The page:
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Sunday, May 28, 2017

The point about leaks

There is a problem with leaking that is when someone inside the government investigative firewall provided information to the press as an unnamed or unidentified source. Is there ever a situation in which investigators might want to leak information to the media?

The answer is yes, as a strategy or tactic to flush out more from individuals to make them jumpy and careless, or else so fearful that they cooperate with the investigators.

As written earlier last week, some leakers are those who witness wrongdoing and don't trust that the situation will be remedied through normal channels because they are compromised by incumbents, such as Attorney General Sessions.
"While Trump was away, controversy continued to swirl around his White House, with media reports focusing on the role his advisor son-in-law, Jared Kushner, may have played in Trump campaign contacts with Russian officials.  
Kushner proposed a secret back channel between the Kremlin and the Trump transition team during a December meeting with a leading Russian diplomat, according to a person familiar with the discussions who spoke with the Associated Press."
Who leaked information about Jared Kushner? Was it Robert Mueller? Was it James Comey? Was it someone else inside the FBI? Was it done intentionally or not?

Is the intent to shakedown President Trump?

The White House is on fire.


  1. Is the preponderance of circumstantial evidence so great that it might Trump jump ship?

  2. This comment has been removed by the author.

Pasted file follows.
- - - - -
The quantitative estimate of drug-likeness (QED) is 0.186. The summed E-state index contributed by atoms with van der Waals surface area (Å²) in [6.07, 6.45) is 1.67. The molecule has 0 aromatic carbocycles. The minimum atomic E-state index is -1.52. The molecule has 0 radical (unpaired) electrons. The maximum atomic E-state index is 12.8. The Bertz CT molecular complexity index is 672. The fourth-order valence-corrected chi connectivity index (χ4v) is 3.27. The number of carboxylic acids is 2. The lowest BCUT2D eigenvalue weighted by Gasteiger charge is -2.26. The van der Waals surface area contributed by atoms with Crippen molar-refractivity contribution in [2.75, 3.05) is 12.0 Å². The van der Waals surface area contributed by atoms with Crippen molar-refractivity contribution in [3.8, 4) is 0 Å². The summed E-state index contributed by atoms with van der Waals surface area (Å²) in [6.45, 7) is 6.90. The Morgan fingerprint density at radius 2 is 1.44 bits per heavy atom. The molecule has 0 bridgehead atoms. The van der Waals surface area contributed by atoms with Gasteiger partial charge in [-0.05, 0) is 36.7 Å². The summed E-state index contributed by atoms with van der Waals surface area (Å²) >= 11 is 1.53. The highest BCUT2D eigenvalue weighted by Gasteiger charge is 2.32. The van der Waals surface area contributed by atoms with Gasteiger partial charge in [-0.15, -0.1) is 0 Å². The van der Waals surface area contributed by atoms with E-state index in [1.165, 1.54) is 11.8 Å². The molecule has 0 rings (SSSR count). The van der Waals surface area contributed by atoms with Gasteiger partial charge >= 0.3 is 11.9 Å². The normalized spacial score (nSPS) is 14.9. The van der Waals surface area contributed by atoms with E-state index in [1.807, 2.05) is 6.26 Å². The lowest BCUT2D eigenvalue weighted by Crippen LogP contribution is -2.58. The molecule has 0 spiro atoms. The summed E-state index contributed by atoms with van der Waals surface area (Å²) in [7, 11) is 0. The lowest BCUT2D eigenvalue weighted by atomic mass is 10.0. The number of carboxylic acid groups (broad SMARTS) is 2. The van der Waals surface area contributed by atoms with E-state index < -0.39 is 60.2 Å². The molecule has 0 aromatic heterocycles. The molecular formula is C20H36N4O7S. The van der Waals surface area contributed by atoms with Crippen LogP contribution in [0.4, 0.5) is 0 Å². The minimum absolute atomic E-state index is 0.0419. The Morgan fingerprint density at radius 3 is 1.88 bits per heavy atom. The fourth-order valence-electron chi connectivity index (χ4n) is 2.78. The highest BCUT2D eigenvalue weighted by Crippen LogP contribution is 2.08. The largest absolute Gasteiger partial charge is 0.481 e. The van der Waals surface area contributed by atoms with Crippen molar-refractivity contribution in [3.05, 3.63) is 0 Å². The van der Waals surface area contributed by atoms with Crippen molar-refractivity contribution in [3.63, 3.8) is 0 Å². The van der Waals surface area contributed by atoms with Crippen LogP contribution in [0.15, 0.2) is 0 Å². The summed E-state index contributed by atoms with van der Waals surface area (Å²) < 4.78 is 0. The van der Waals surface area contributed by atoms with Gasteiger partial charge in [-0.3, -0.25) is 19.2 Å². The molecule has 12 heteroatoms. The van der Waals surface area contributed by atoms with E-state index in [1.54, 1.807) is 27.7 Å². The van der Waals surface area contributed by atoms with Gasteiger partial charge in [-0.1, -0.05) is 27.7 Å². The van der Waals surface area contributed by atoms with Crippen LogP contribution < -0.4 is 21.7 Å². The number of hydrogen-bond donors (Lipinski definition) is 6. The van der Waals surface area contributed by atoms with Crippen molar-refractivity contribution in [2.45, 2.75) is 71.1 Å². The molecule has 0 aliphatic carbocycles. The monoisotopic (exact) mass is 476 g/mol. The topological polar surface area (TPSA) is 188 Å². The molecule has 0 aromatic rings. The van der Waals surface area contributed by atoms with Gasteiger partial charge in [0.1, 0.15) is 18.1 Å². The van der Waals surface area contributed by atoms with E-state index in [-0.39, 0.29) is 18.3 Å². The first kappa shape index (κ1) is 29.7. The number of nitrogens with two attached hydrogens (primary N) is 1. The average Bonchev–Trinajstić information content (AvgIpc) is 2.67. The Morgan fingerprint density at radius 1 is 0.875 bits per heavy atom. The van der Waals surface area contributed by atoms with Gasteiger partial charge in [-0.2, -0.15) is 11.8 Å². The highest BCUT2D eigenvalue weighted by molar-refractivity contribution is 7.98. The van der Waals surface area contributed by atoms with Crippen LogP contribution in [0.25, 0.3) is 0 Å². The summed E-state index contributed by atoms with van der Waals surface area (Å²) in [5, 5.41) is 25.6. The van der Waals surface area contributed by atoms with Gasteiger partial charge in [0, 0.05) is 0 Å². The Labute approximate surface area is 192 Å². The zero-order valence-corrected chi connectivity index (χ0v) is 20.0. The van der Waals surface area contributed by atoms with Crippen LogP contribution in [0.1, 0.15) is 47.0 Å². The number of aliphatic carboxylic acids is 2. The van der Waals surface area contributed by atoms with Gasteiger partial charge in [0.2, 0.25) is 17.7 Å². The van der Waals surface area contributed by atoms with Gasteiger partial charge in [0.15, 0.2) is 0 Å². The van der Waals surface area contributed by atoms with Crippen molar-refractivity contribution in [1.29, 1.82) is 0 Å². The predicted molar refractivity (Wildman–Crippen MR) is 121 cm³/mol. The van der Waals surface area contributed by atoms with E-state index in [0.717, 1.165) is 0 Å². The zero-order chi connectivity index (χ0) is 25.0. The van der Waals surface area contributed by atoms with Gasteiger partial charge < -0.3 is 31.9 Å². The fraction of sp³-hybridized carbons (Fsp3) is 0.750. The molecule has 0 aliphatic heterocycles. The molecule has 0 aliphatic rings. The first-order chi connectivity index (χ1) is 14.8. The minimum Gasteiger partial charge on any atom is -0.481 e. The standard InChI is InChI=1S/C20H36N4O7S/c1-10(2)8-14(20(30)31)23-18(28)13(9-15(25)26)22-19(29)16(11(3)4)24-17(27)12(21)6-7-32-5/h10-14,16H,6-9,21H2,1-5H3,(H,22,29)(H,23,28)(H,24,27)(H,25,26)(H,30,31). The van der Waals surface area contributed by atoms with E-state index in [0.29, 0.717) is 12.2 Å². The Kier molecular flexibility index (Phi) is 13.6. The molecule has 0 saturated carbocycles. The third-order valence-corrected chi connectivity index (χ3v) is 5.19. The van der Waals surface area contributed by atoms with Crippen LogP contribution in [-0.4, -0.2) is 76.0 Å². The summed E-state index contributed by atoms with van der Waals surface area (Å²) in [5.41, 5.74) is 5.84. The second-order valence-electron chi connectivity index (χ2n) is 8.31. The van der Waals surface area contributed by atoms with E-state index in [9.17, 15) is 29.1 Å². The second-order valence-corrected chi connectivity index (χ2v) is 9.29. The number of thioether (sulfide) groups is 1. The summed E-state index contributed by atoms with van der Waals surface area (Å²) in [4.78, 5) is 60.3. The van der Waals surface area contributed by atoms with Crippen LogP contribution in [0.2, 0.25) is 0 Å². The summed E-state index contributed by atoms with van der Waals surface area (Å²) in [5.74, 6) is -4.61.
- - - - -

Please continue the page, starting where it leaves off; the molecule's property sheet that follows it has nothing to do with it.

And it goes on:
3. Uncertainty builds in Washington over White House leaks

    Uncertainty and confusion appear to reign in Washington after a steady flow of leaks over the past week ranging from reports that senior White House adviser Jared Kushner tried to set up backchannel communications with Russia to the unauthorized release of information about the U.K.'s investigation into the Manchester attack.

    Members of President Trump's administration and Congress on Sunday were guarded on talk shows when speaking about the recent White House leaks, uncertain whether to believe recent reports but well aware of their ramifications if true.

    Many indicated they would withhold judgement until the reports were fully investigated and pressed for investigators to do so.

    The White House, which has been struggling with leaks since the president assumed office, has sent mixed signals about how it plans to handle them.

    Trump on Sunday claimed many of the recent leaks coming out of his White House are made up.

    The Hill

  4. As White House defends Jared Kushner, experts question his back-channel move

    By Abby Phillip and Max Ehrenfreund May 28 at 7:45 PM

    The Trump administration argued over the weekend that back-channel communications are acceptable in building dialogue with foreign governments, part of an effort to minimize fallout over White House adviser Jared Kushner’s reported discussion about creating a secret conduit to the Kremlin at a Russian diplomatic compound.

    But some former administration officials on Sunday criticized the use of such secret channels, especially during a presidential transition, saying they could send a confusing message and be manipulated by a foreign power.

    Democrats raised new concerns about Kushner. And the top-ranking Democrat on the House committee investigating potential collusion between the Trump campaign and Russia called for a review of Kushner’s security clearance.